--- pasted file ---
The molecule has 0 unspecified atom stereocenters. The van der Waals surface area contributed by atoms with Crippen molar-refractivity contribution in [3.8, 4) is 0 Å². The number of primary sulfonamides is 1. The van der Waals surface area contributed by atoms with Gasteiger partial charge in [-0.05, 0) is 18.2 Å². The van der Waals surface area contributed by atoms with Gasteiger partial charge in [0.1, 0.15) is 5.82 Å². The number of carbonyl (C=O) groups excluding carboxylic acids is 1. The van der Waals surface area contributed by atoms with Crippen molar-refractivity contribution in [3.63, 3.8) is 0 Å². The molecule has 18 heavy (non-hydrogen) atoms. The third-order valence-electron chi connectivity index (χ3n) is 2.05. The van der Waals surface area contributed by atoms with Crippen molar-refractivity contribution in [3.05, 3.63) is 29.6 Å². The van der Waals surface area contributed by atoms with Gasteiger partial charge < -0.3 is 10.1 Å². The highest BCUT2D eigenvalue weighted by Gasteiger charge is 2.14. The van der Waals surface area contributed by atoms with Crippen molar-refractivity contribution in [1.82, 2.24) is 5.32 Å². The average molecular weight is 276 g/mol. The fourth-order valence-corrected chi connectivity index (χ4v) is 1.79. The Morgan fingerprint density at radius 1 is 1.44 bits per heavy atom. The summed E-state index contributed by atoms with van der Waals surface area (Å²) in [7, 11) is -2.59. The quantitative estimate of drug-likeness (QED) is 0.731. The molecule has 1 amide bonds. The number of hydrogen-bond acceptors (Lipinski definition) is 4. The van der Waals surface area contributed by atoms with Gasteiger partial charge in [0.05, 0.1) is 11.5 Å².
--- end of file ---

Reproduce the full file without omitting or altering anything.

The molecule has 0 unspecified atom stereocenters. The van der Waals surface area contributed by atoms with Crippen molar-refractivity contribution in [3.8, 4) is 0 Å². The number of primary sulfonamides is 1. The van der Waals surface area contributed by atoms with Gasteiger partial charge in [-0.05, 0) is 18.2 Å². The van der Waals surface area contributed by atoms with Gasteiger partial charge in [0.1, 0.15) is 5.82 Å². The number of carbonyl (C=O) groups excluding carboxylic acids is 1. The van der Waals surface area contributed by atoms with Crippen molar-refractivity contribution in [3.63, 3.8) is 0 Å². The molecule has 18 heavy (non-hydrogen) atoms. The third-order valence-electron chi connectivity index (χ3n) is 2.05. The van der Waals surface area contributed by atoms with Crippen molar-refractivity contribution in [3.05, 3.63) is 29.6 Å². The van der Waals surface area contributed by atoms with Gasteiger partial charge < -0.3 is 10.1 Å². The highest BCUT2D eigenvalue weighted by Gasteiger charge is 2.14. The van der Waals surface area contributed by atoms with Crippen molar-refractivity contribution in [1.82, 2.24) is 5.32 Å². The average molecular weight is 276 g/mol. The fourth-order valence-corrected chi connectivity index (χ4v) is 1.79. The Morgan fingerprint density at radius 1 is 1.44 bits per heavy atom. The summed E-state index contributed by atoms with van der Waals surface area (Å²) in [7, 11) is -2.59. The quantitative estimate of drug-likeness (QED) is 0.731. The molecule has 1 amide bonds. The number of hydrogen-bond acceptors (Lipinski definition) is 4. The van der Waals surface area contributed by atoms with Gasteiger partial charge in [0.05, 0.1) is 11.5 Å².